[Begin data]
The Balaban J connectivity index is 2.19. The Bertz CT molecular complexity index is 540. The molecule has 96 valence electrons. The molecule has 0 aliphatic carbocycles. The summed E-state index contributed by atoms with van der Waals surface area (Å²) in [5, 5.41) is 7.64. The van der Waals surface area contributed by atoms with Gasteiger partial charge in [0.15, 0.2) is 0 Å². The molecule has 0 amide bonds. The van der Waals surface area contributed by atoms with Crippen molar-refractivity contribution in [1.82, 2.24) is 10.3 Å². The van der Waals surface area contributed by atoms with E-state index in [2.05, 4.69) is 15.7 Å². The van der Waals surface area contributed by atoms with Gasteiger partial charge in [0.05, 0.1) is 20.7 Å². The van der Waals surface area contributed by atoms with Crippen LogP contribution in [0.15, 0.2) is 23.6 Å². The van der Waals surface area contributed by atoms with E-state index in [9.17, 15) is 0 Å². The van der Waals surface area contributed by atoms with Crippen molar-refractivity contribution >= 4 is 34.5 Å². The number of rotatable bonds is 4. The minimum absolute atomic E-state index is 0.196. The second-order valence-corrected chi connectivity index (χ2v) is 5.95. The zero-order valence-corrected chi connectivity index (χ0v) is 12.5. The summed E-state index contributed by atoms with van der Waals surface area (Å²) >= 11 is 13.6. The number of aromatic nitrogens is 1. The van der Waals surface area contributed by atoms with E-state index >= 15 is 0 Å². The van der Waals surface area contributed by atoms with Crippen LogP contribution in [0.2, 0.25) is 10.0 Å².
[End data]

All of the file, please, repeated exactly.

The Balaban J connectivity index is 2.19. The Bertz CT molecular complexity index is 540. The molecule has 96 valence electrons. The molecule has 0 aliphatic carbocycles. The summed E-state index contributed by atoms with van der Waals surface area (Å²) in [5, 5.41) is 7.64. The van der Waals surface area contributed by atoms with Gasteiger partial charge in [0.15, 0.2) is 0 Å². The molecule has 0 amide bonds. The van der Waals surface area contributed by atoms with Crippen molar-refractivity contribution in [1.82, 2.24) is 10.3 Å². The van der Waals surface area contributed by atoms with E-state index in [2.05, 4.69) is 15.7 Å². The van der Waals surface area contributed by atoms with Gasteiger partial charge in [0.05, 0.1) is 20.7 Å². The van der Waals surface area contributed by atoms with Crippen LogP contribution in [0.15, 0.2) is 23.6 Å². The van der Waals surface area contributed by atoms with E-state index in [9.17, 15) is 0 Å². The van der Waals surface area contributed by atoms with Crippen molar-refractivity contribution >= 4 is 34.5 Å². The number of rotatable bonds is 4. The minimum absolute atomic E-state index is 0.196. The second-order valence-corrected chi connectivity index (χ2v) is 5.95. The zero-order valence-corrected chi connectivity index (χ0v) is 12.5. The summed E-state index contributed by atoms with van der Waals surface area (Å²) >= 11 is 13.6. The number of aromatic nitrogens is 1. The van der Waals surface area contributed by atoms with E-state index >= 15 is 0 Å². The van der Waals surface area contributed by atoms with Crippen LogP contribution in [0.2, 0.25) is 10.0 Å².